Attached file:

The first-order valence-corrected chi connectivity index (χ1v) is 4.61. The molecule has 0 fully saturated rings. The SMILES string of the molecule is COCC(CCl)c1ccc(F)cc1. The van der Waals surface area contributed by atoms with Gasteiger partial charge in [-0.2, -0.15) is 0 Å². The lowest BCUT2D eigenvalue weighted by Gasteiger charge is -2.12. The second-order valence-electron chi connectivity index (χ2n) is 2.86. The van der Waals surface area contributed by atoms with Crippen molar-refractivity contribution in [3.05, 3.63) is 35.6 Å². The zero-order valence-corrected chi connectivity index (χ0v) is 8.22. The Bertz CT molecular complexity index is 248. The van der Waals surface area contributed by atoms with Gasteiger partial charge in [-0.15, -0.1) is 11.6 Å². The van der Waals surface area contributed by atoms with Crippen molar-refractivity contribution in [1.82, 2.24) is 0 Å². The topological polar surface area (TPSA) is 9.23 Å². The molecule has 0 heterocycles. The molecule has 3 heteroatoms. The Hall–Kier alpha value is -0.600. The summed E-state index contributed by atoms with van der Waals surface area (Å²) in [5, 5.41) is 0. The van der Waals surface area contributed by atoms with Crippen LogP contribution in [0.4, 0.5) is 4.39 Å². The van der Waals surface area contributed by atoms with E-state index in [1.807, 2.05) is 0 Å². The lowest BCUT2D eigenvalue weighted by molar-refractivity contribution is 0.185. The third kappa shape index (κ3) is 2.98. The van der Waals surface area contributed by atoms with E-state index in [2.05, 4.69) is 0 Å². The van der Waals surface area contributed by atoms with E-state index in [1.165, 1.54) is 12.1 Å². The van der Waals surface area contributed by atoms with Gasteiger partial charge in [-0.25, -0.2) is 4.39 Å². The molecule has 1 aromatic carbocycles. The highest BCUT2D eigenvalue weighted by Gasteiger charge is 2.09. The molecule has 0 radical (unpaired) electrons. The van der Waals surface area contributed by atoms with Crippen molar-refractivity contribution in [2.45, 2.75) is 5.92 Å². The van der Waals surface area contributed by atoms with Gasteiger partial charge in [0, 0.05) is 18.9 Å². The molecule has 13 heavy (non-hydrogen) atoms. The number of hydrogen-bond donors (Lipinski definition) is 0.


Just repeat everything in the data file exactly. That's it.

The first-order valence-corrected chi connectivity index (χ1v) is 4.61. The molecule has 0 fully saturated rings. The SMILES string of the molecule is COCC(CCl)c1ccc(F)cc1. The van der Waals surface area contributed by atoms with Gasteiger partial charge in [-0.2, -0.15) is 0 Å². The lowest BCUT2D eigenvalue weighted by Gasteiger charge is -2.12. The second-order valence-electron chi connectivity index (χ2n) is 2.86. The van der Waals surface area contributed by atoms with Crippen molar-refractivity contribution in [3.05, 3.63) is 35.6 Å². The zero-order valence-corrected chi connectivity index (χ0v) is 8.22. The Bertz CT molecular complexity index is 248. The van der Waals surface area contributed by atoms with Gasteiger partial charge in [-0.15, -0.1) is 11.6 Å². The van der Waals surface area contributed by atoms with Crippen molar-refractivity contribution in [1.82, 2.24) is 0 Å². The topological polar surface area (TPSA) is 9.23 Å². The molecule has 0 heterocycles. The molecule has 3 heteroatoms. The Hall–Kier alpha value is -0.600. The summed E-state index contributed by atoms with van der Waals surface area (Å²) in [5, 5.41) is 0. The van der Waals surface area contributed by atoms with Crippen LogP contribution in [0.4, 0.5) is 4.39 Å². The van der Waals surface area contributed by atoms with E-state index in [1.807, 2.05) is 0 Å². The lowest BCUT2D eigenvalue weighted by molar-refractivity contribution is 0.185. The third kappa shape index (κ3) is 2.98. The van der Waals surface area contributed by atoms with E-state index in [2.05, 4.69) is 0 Å². The van der Waals surface area contributed by atoms with E-state index in [1.165, 1.54) is 12.1 Å². The van der Waals surface area contributed by atoms with Gasteiger partial charge in [-0.25, -0.2) is 4.39 Å². The molecule has 1 aromatic carbocycles. The highest BCUT2D eigenvalue weighted by Gasteiger charge is 2.09. The molecule has 0 radical (unpaired) electrons. The van der Waals surface area contributed by atoms with Crippen molar-refractivity contribution in [2.45, 2.75) is 5.92 Å². The van der Waals surface area contributed by atoms with Gasteiger partial charge in [0, 0.05) is 18.9 Å². The molecule has 13 heavy (non-hydrogen) atoms. The number of hydrogen-bond donors (Lipinski definition) is 0.